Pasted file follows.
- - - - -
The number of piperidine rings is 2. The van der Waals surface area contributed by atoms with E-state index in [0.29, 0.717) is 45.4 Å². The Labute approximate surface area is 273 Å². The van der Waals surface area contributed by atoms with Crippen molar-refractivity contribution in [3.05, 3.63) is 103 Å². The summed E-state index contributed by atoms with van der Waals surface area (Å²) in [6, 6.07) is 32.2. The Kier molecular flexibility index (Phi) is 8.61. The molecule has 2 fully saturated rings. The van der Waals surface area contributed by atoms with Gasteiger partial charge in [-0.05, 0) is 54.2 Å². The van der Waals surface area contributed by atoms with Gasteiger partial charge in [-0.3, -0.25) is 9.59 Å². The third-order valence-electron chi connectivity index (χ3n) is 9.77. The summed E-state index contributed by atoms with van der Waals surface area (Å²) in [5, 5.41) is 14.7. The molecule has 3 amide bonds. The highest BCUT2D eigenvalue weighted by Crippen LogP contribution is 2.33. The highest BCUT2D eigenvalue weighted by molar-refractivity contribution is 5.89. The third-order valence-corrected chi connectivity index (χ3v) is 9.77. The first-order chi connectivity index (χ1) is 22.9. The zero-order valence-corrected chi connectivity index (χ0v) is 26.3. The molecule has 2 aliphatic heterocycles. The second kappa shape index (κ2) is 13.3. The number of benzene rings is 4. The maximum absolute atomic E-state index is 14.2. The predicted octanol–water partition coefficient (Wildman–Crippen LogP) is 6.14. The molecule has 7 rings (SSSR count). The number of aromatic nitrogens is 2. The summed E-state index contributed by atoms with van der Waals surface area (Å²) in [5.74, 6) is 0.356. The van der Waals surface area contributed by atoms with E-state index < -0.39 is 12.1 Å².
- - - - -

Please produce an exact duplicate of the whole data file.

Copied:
The number of piperidine rings is 2. The van der Waals surface area contributed by atoms with E-state index in [0.29, 0.717) is 45.4 Å². The Labute approximate surface area is 273 Å². The van der Waals surface area contributed by atoms with Crippen molar-refractivity contribution in [3.05, 3.63) is 103 Å². The summed E-state index contributed by atoms with van der Waals surface area (Å²) in [6, 6.07) is 32.2. The Kier molecular flexibility index (Phi) is 8.61. The molecule has 2 fully saturated rings. The van der Waals surface area contributed by atoms with Gasteiger partial charge in [-0.05, 0) is 54.2 Å². The van der Waals surface area contributed by atoms with Gasteiger partial charge in [-0.3, -0.25) is 9.59 Å². The third-order valence-electron chi connectivity index (χ3n) is 9.77. The summed E-state index contributed by atoms with van der Waals surface area (Å²) in [5, 5.41) is 14.7. The molecule has 3 amide bonds. The highest BCUT2D eigenvalue weighted by Crippen LogP contribution is 2.33. The highest BCUT2D eigenvalue weighted by molar-refractivity contribution is 5.89. The third-order valence-corrected chi connectivity index (χ3v) is 9.77. The first-order chi connectivity index (χ1) is 22.9. The zero-order valence-corrected chi connectivity index (χ0v) is 26.3. The molecule has 2 aliphatic heterocycles. The second kappa shape index (κ2) is 13.3. The number of benzene rings is 4. The maximum absolute atomic E-state index is 14.2. The predicted octanol–water partition coefficient (Wildman–Crippen LogP) is 6.14. The molecule has 7 rings (SSSR count). The number of aromatic nitrogens is 2. The summed E-state index contributed by atoms with van der Waals surface area (Å²) in [5.74, 6) is 0.356. The van der Waals surface area contributed by atoms with E-state index < -0.39 is 12.1 Å².